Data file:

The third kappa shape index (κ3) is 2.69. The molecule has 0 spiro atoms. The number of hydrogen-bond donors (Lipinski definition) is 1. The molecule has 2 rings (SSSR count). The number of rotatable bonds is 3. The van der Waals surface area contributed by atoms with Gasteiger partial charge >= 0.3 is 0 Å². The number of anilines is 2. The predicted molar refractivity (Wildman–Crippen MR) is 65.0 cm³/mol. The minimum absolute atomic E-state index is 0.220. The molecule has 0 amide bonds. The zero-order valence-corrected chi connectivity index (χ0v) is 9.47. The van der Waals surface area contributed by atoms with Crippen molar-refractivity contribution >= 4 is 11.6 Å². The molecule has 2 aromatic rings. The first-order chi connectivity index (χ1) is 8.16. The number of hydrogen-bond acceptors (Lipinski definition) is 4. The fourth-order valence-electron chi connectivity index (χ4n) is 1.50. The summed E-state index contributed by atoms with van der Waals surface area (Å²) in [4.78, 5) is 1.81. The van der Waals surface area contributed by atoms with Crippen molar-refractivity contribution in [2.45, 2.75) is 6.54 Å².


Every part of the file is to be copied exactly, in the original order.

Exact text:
The third kappa shape index (κ3) is 2.69. The molecule has 0 spiro atoms. The number of hydrogen-bond donors (Lipinski definition) is 1. The molecule has 2 rings (SSSR count). The number of rotatable bonds is 3. The van der Waals surface area contributed by atoms with Gasteiger partial charge >= 0.3 is 0 Å². The number of anilines is 2. The predicted molar refractivity (Wildman–Crippen MR) is 65.0 cm³/mol. The minimum absolute atomic E-state index is 0.220. The molecule has 0 amide bonds. The zero-order valence-corrected chi connectivity index (χ0v) is 9.47. The van der Waals surface area contributed by atoms with Crippen molar-refractivity contribution >= 4 is 11.6 Å². The molecule has 2 aromatic rings. The first-order chi connectivity index (χ1) is 8.16. The number of hydrogen-bond acceptors (Lipinski definition) is 4. The fourth-order valence-electron chi connectivity index (χ4n) is 1.50. The summed E-state index contributed by atoms with van der Waals surface area (Å²) in [4.78, 5) is 1.81. The van der Waals surface area contributed by atoms with Crippen molar-refractivity contribution in [2.45, 2.75) is 6.54 Å².